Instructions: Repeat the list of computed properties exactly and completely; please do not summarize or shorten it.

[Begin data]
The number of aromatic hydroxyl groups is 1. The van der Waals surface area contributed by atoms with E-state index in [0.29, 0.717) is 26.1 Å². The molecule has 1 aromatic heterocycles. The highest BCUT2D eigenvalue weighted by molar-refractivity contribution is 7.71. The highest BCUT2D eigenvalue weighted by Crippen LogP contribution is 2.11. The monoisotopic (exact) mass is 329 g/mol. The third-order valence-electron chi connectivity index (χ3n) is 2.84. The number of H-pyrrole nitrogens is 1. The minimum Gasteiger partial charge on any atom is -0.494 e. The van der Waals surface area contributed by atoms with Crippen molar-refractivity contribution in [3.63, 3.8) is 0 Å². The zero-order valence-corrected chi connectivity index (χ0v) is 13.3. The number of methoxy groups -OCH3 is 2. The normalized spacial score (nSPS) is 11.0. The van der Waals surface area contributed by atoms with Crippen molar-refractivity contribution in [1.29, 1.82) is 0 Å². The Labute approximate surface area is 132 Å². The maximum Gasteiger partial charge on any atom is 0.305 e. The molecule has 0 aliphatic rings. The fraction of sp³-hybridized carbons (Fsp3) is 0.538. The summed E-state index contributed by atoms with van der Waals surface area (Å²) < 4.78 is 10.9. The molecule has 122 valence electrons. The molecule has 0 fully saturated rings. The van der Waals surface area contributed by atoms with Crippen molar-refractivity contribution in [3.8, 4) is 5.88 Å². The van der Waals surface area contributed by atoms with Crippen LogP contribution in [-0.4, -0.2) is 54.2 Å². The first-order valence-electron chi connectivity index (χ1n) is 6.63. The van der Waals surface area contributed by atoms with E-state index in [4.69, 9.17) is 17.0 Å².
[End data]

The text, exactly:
The number of aromatic hydroxyl groups is 1. The van der Waals surface area contributed by atoms with E-state index in [0.29, 0.717) is 26.1 Å². The molecule has 1 aromatic heterocycles. The highest BCUT2D eigenvalue weighted by molar-refractivity contribution is 7.71. The highest BCUT2D eigenvalue weighted by Crippen LogP contribution is 2.11. The monoisotopic (exact) mass is 329 g/mol. The third-order valence-electron chi connectivity index (χ3n) is 2.84. The number of H-pyrrole nitrogens is 1. The minimum Gasteiger partial charge on any atom is -0.494 e. The van der Waals surface area contributed by atoms with Crippen molar-refractivity contribution in [3.63, 3.8) is 0 Å². The zero-order valence-corrected chi connectivity index (χ0v) is 13.3. The number of methoxy groups -OCH3 is 2. The normalized spacial score (nSPS) is 11.0. The van der Waals surface area contributed by atoms with Crippen molar-refractivity contribution in [1.29, 1.82) is 0 Å². The Labute approximate surface area is 132 Å². The maximum Gasteiger partial charge on any atom is 0.305 e. The molecule has 0 aliphatic rings. The fraction of sp³-hybridized carbons (Fsp3) is 0.538. The summed E-state index contributed by atoms with van der Waals surface area (Å²) < 4.78 is 10.9. The molecule has 122 valence electrons. The molecule has 0 fully saturated rings. The van der Waals surface area contributed by atoms with Crippen molar-refractivity contribution in [3.8, 4) is 5.88 Å². The van der Waals surface area contributed by atoms with Crippen LogP contribution in [-0.4, -0.2) is 54.2 Å². The first-order valence-electron chi connectivity index (χ1n) is 6.63. The van der Waals surface area contributed by atoms with E-state index in [4.69, 9.17) is 17.0 Å².